It was also one of the first bikes to get a fly-by-wire throttle, following on from the YZF-R1 and R6, and Yamaha’s traditional EXUP valve in the exhaust also helped give an extra kick of top-end power.
The engine retained the original 1200cc V-Max’s 66mm stroke length, creating all the extra capacity through the use of a 90mm bore (up from 76mm). That helped it rev to 9500rpm, with peak power at 9000rpm. Not that the engines shared any actual components – the new 1679cc motor’s 65º V angle meant it was externally smaller than the 1198cc 70º unit.
Engine aside, it was all change in the transformation from V-Max to VMAX. Where handling hadn’t been a priority for the original – it was notorious for being over-engined for its floppy steel-tube chassis – the new one had to live up to modern expectations. A cast-aluminium beam frame was the answer. The bike was also given up-to-the-minute six-pot radial-mount front brake calipers and hefty 52mm forks.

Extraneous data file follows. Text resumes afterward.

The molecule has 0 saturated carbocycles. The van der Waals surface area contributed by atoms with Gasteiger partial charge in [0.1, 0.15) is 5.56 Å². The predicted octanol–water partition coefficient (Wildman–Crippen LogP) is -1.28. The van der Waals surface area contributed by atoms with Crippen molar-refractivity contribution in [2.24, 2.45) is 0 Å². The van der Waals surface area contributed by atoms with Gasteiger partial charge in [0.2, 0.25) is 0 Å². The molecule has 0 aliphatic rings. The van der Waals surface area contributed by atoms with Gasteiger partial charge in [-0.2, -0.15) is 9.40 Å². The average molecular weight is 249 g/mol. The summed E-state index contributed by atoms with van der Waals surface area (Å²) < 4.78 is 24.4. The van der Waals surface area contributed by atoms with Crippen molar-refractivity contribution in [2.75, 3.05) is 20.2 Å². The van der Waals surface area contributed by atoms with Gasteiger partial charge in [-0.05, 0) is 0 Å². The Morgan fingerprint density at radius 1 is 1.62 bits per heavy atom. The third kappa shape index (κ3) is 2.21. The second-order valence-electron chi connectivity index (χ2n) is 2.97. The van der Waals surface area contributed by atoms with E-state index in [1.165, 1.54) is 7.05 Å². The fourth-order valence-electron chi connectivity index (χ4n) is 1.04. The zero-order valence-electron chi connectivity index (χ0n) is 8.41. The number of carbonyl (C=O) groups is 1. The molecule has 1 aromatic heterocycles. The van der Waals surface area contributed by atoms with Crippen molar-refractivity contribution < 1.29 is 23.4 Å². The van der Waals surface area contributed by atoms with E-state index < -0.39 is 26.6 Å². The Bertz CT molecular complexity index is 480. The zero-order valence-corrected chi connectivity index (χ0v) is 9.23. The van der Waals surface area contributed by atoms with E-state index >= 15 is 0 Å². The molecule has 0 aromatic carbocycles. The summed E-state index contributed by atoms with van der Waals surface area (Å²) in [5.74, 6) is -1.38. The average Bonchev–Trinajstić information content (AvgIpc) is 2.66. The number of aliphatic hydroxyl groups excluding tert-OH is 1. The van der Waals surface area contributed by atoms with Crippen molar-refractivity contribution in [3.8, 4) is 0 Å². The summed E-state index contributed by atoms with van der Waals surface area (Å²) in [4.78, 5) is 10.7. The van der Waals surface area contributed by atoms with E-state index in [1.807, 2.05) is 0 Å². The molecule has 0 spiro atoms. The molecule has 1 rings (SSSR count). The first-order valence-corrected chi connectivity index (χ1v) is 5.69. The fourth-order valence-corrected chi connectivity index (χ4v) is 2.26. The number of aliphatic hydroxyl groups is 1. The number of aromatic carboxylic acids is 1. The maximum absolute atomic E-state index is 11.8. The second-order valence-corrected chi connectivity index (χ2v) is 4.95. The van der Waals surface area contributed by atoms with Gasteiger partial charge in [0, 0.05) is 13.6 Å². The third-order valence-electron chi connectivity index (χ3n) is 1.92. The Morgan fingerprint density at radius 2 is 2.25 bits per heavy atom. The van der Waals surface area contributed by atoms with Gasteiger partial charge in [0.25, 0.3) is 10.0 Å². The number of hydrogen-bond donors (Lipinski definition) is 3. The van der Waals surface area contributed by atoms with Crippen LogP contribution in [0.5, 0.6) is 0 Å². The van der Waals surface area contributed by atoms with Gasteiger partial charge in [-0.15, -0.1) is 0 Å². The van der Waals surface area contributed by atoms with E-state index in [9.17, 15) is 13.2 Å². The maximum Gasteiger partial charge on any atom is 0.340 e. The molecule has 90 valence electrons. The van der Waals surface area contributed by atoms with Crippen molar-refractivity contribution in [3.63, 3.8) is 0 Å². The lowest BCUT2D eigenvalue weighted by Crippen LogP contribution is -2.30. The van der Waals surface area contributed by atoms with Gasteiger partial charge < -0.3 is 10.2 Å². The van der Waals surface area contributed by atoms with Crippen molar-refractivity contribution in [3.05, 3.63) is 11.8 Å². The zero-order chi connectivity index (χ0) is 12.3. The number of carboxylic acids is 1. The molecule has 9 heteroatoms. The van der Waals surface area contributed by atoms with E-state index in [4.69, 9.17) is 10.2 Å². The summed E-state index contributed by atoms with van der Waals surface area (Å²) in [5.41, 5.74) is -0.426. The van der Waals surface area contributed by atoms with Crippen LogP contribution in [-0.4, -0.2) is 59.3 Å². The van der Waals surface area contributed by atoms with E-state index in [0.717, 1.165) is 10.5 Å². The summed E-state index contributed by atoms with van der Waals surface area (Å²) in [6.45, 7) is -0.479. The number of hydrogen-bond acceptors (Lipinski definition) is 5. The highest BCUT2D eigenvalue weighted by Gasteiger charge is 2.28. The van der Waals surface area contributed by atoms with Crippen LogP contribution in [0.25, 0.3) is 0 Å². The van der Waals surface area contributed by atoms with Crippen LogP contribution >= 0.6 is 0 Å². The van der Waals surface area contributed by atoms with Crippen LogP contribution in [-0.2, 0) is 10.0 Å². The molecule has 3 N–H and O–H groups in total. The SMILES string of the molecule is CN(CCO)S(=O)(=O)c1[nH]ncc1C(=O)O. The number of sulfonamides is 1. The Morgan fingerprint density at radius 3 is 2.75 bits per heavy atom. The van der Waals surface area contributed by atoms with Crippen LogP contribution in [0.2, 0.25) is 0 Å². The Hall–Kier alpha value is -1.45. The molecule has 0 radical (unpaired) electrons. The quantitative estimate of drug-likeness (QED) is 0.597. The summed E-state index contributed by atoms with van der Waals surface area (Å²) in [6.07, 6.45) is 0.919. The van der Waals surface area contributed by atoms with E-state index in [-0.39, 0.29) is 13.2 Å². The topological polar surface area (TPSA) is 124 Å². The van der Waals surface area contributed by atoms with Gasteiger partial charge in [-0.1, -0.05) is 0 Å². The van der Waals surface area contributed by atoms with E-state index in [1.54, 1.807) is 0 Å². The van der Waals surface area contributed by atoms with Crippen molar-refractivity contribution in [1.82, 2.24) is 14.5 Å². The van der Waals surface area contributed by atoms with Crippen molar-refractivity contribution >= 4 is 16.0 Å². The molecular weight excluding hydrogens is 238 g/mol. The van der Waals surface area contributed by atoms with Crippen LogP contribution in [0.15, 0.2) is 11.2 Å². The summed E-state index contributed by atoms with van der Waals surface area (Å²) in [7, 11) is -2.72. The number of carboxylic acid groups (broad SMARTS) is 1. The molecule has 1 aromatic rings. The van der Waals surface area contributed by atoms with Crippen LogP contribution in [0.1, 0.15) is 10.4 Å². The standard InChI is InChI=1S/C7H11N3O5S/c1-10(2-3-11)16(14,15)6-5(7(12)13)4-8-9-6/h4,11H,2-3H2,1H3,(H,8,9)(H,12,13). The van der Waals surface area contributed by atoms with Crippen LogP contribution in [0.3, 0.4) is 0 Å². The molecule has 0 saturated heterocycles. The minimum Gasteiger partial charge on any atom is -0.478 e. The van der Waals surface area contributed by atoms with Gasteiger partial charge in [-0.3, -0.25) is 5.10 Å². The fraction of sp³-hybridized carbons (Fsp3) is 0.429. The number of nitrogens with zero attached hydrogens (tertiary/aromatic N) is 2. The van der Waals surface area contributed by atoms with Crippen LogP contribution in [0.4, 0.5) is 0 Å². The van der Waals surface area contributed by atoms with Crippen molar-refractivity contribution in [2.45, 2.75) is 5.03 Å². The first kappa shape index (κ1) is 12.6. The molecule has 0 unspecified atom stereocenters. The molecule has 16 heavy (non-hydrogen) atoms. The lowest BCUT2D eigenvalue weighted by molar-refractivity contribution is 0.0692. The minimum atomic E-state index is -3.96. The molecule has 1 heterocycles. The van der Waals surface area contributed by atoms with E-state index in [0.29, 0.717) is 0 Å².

Despite its improved spec, Yamaha saw it as prudent to electronically limit the top speed to 220km/h. It was a wise move because the VMAX, for all its aluminium and modern technology, remained fatty at 310kg (wet) – a few kilos more than the V-Max.
Despite its heft, the new VMAX was a revelation when compared to the old model. The aluminium frame, monoshock rear suspension, some of the biggest upside-down forks ever seen and monumental six-pot, radial-mounted, ABS-equipped brakes put it in a different dynamic league to its predecessor.
Go in with the old V-Max, or any other power cruiser of the era, as your yardstick and the 2009-on VMAX’s handling is impressive. But just like the original, straight line acceleration was the real talking point.
We might have got used to the idea of 150kW bikes in the last few years, but we need to talk about torque. The VMAX managed a claimed 166.8Nm at just 6500rpm. And forget the idea of a torque curve – it had a torque plateau. Anywhere from 3000rpm to 9000rpm and beyond it managed more than most superbikes can manage at their absolute peak. Just like the big American V8s that inspired it, the bike reflected the old adage that there’s no replacement for displacement.